The titular leads of the show are the happy couple, ostensibly Adam Jacobs (★FB), FB) as Aladdin and Courtney Reed (★FB, FB) as Jasmine. I say ostensibly because at our performance, Jacobs was out and replaced by his understudy, Clinton Greenspan (FB). Greenspan did admirably in the role with no obvious gaffes (although his voice could be a little stronger in “A Whole New World”. He executed the dances well, sang the songs reasonably well, handled the humor well, and had great chemistry with both the actress playing Jasmine, the Genie, and his trio of friends. Likely, this is because he has been the understudy since the start of the tour, and has presumably played the role before. Speaking of Jasmine, I enjoyed her performance. I saw a few writeups that commented on her voice, but I had no such problem with it (other than the two folks behind us who insisted in talking loudly in Russian during her main duet, “A Whole New World”). Reed danced well, sang well, and had a lovely charm and feisty-ness about her. Reed was new to the tour, having moved from the Broadway production to the tour for Los Angeles (I don’t know about beyond LA; Isabelle McCalla (FB) was Jasmine before Los Angeles) [ETA: Reed is Jasmine for 6 weeks — Per Broadway World: ” Courtney Reed will play the role of Jasmine from Saturday, January 13, through Sunday, February 18, 2018. Isabelle McCalla, original Jasmine in the ALADDIN North American tour company, will play performances in Los Angeles from Wednesday, January 10, through Friday, January 12, and then will return Tuesday, February 20, to Saturday, March 31, 2018.”]
In comic opposition to Aladdin and Jasmine were Jonathan Weir (FB) as Jafar and Reggie de Leon (FB) as Iago. Both were very comically drawn in their performances — and by that I mean that they took on the behavior of animated film villains as opposed to just realistic evil. Luckily, they were a bit self-aware of that (shall we do the evil laugh now?), which helped to offset the overdrawn. Still, they were clearly having loads of fun with their roles, and they executed them well. I wasn’t that enamored of their makeup, however; Jafar’s tended to look like it was a mask, although the binoculars made clear that it was not.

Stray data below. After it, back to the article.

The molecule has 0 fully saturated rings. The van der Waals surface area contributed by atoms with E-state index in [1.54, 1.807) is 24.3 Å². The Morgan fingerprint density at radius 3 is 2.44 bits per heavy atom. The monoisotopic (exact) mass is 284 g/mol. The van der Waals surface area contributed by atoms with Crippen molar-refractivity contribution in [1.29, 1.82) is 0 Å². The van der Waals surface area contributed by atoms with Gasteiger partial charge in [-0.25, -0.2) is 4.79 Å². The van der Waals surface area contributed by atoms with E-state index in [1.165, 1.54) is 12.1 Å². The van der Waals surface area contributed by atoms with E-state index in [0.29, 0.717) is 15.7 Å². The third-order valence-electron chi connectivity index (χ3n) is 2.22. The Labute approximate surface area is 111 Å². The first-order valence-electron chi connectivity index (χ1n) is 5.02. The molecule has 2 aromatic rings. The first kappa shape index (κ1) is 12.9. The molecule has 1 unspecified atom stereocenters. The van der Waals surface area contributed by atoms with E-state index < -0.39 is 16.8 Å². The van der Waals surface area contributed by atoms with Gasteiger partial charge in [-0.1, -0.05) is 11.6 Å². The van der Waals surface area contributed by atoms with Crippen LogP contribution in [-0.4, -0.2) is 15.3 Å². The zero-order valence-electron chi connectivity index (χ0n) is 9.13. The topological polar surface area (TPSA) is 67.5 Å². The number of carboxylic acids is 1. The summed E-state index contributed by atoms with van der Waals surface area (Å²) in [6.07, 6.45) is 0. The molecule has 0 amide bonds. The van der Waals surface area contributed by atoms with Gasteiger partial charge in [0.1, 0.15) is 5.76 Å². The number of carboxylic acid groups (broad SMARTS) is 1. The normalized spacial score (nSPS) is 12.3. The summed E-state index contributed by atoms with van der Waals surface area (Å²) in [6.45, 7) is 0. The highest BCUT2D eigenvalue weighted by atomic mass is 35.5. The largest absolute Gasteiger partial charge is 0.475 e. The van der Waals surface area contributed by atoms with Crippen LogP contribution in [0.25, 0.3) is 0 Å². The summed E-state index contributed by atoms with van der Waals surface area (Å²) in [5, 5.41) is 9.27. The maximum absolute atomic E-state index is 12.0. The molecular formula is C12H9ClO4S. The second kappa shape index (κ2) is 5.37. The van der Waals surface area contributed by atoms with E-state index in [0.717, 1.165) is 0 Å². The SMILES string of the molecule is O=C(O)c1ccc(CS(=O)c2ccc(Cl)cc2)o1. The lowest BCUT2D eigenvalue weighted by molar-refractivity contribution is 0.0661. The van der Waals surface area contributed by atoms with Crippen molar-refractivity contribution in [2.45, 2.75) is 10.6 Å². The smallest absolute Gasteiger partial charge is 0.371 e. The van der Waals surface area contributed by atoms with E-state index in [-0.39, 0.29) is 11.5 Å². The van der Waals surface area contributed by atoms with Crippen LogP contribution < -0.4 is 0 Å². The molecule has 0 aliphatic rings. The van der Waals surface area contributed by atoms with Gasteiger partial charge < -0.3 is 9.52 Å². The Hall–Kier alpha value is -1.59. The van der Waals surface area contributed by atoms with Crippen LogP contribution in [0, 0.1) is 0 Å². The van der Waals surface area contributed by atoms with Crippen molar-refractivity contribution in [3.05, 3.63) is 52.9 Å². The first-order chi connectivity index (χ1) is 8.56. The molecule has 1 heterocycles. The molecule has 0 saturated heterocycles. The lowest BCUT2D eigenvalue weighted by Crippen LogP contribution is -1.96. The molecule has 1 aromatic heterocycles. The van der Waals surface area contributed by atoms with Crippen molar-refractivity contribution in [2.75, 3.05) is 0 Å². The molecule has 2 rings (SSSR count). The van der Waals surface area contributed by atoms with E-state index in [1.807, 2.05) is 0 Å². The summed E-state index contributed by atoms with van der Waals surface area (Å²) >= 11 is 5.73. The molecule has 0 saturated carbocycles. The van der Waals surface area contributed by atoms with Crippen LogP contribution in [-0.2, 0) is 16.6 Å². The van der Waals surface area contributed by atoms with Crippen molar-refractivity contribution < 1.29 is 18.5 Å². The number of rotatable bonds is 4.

Aladdin’s friends were Babkak (Zach Bencal (FB)), Omar (Philippe Arroyo (FB)), and Kassim (Mike Longo (FB)). Less than 24 hours later, it is hard to remember which character was which characterization — so guys, you get lumped together. All were strong and comic in their characterizations, and I particularly enjoyed their choreography in the “High Adventure” number with the well-timed sword-clashes and clinks and the comic moments. They were also strong in their titular number “Babkak, Omar, Aladdin, Kassim”, as well as in “Prince Ali”. They all exhibited great comic timing and movement, and were fun to watch.
The last major named role was JC Montgomery (FB)’s Sultan. His role gets the least character development (not a surprise for Disney and their attitude towards fathers — it is about the same level of characterization as Ariel’s father or Belle’s father): a father who comically cares about his daughter, blind to what is around him, growing a form of a spine at the end to proclaim true love. Still, Montgomery carries the role well.